Attorney General William Barr. Photo by Shealah Craighead, courtesy The White House.
Attorney General William Barr and Apple CEO Tim Cook have a lot to offer one another. For instance, Cook might give Barr a subscription to The Wall Street Journal, and Barr could reciprocate with advice about how to exploit a tragedy.
The tragedy in question is the assault last month that killed three service members and wounded eight at the naval air station in Pensacola, Florida. Barr announced Monday that the shooting was an act of terrorism carried out by a Saudi aviation student. The student, Mohammed Saeed Alshamrani, died in a gunfight with authorities following the attack.
Authorities have determined that Alshamrani, 21, acted alone, Barr told the media. But in the course of investigating the attack, American law enforcement identified 21 other Saudi cadets in this country for training who possessed extremist materials, had accessed child pornography or both. All 21 cadets were reportedly recalled to their home country this week.
Barr’s announcement would have closed the case, had he not taken the opportunity to launch a gratuitous attack on Apple as part of a longstanding beef between law enforcement and the tech company. Alshamrani left behind two cellphones, Barr said. He claimed Apple had provided no “substantive assistance” in unlocking them.
Apple promptly disputed Barr’s claim. Moreover, nobody disputes that Apple complied with law enforcement demands for data stored on its servers. The company turned over iCloud backups, transaction data and account information as requested. Apparently this information, along with what investigators compiled from other sources, was enough to let them determine that Alshamrani acted alone.
Why, then, was it so urgent that Apple help break into the cellphones that Barr chose to apply such public pressure? Apart from fishing to see where Alshamrani’s contacts might lead them and their Saudi counterparts, it appears the Justice Department mainly wanted to conduct sociological research into how Alshamrani came to be radicalized. That is hardly a reason to draft Apple into their project.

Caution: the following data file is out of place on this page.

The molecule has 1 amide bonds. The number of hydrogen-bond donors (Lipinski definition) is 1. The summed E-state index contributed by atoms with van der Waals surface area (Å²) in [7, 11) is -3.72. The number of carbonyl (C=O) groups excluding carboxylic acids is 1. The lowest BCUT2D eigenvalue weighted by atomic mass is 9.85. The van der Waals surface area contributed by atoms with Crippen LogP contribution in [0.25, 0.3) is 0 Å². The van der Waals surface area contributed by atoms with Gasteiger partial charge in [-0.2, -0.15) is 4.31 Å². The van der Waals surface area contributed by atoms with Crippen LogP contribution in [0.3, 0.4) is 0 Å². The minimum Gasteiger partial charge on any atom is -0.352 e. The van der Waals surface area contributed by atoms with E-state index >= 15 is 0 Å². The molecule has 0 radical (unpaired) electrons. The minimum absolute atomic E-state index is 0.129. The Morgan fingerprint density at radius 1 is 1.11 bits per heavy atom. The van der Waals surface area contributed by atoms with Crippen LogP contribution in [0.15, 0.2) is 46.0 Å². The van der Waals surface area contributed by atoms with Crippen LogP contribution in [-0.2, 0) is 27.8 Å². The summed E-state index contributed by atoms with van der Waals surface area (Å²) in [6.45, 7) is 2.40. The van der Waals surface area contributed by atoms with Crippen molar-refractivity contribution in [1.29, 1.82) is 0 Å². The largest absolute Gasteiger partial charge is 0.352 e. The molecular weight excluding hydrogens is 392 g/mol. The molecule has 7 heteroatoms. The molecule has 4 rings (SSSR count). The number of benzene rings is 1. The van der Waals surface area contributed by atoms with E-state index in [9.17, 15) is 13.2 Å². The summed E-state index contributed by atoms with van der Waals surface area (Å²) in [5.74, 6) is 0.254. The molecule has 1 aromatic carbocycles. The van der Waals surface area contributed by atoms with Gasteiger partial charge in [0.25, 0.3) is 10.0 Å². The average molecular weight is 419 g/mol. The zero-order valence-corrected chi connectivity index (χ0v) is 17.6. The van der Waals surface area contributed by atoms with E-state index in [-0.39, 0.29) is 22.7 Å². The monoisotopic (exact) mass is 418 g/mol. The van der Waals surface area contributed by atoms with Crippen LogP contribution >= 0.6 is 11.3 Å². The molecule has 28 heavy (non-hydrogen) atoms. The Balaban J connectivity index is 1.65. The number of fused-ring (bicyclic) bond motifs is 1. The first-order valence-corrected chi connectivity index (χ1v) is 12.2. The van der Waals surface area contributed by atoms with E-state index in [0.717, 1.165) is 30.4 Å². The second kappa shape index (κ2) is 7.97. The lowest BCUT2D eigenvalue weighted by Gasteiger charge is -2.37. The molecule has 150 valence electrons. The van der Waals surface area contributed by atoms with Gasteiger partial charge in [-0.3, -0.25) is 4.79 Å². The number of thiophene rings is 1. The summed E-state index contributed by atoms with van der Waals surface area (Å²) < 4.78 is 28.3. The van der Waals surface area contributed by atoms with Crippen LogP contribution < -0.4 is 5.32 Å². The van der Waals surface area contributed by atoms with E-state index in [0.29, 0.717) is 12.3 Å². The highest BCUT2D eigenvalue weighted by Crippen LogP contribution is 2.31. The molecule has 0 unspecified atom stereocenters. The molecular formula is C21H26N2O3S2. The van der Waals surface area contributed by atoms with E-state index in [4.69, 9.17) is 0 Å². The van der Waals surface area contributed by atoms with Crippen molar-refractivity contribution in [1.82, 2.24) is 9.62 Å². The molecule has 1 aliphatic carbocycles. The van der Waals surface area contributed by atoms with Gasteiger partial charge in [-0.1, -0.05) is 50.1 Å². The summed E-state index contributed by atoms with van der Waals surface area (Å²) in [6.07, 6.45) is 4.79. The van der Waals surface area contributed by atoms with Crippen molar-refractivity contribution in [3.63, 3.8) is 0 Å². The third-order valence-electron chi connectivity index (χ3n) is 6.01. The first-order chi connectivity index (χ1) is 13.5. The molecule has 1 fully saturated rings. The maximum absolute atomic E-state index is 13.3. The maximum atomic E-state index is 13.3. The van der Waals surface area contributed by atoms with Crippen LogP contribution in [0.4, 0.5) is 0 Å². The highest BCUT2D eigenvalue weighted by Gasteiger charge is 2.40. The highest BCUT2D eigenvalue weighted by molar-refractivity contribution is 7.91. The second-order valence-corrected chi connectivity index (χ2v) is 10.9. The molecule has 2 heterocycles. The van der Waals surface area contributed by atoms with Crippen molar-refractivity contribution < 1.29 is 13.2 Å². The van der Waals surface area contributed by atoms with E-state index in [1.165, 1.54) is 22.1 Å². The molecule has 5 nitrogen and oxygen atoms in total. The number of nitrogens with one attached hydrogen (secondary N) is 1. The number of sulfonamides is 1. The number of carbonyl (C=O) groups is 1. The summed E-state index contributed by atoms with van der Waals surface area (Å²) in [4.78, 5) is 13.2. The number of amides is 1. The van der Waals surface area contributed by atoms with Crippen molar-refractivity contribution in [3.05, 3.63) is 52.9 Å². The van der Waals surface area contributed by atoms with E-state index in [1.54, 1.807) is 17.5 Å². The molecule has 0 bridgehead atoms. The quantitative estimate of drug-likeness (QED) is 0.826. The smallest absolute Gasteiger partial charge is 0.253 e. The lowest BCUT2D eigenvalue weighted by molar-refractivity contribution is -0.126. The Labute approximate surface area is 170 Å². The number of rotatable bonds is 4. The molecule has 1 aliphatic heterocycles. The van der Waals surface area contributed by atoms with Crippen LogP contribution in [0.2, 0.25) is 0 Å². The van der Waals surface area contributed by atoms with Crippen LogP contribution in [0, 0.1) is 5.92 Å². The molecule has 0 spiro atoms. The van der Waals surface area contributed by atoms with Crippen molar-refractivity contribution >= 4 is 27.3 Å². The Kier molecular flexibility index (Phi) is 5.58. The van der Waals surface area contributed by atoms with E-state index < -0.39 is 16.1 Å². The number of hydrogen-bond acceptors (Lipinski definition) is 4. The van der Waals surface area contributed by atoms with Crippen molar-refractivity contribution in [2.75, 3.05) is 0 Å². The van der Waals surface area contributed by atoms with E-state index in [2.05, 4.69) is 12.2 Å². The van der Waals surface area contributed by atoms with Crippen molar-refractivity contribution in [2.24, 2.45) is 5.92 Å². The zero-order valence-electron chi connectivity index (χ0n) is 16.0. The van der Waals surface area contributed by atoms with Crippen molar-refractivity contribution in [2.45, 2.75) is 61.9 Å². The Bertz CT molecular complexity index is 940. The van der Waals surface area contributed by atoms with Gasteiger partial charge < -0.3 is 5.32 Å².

Less than a day after Barr’s press conference, The Wall Street Journal found numerous experts who said many vendors offer tools that would likely let investigators hack into Alshamrani’s phones anyway. The experts told the Journal that law enforcement agencies can buy such tools for $15,000 or less. If the phones’ contents mattered – and if law enforcers felt they had enough legal authority – they could have likely accessed those contents anyway.
Barr’s approach to the subject may be cynical, but it isn’t stupid. His department did not go to court to try to force Apple to do what they want it to do. This approach stands in sharp contrast to the Justice Department under Obama administration Attorney General Loretta Lynch. During Lynch’s tenure at the Justice Department, the FBI sought court orders to force Apple to hack its own phones after a 2015 terrorist attack, only to back down when Apple resisted. The FBI later found a private vendor, which some have suggested was an Israeli firm, to hack the phone for it. Nothing significant was on the device.
Barr likely realizes that absent new legislation from Congress, his department’s prospects of prevailing against Apple in court are not very good. The timing is also particularly awkward. Days after the Pensacola attack, the nation’s secret intelligence court excoriated the FBI for misleading it in requesting warrants to spy on a member of President Trump’s 2016 campaign. Barr himself commissioned the U.S. attorney for Connecticut, John Durham, to investigate the origins of the misbegotten inquiry into supposed collusion between the campaign and Russia, which led to a two-year special counsel’s probe that ultimately turned up no such thing. Durham’s investigation may wrap up as soon as this spring.
These are the law enforcers for whom Barr demands that Apple create tools to override and examine the private data of the 2.2 billion iPhones that have been sold, less a few antiquated unencrypted models still in service. These are the law enforcers to whom he expects Apple to entrust such tools. Just about the only parties clamoring to give law enforcement these tools are law enforcement agencies themselves.
Apart from giving Barr that gift subscription, Cook should disregard Barr’s whining. Maybe he could give the attorney general a piece of advice in return: If you think you deserve a key to every locked iPhone you want to examine, take your argument to Congress. Otherwise, it’s case closed.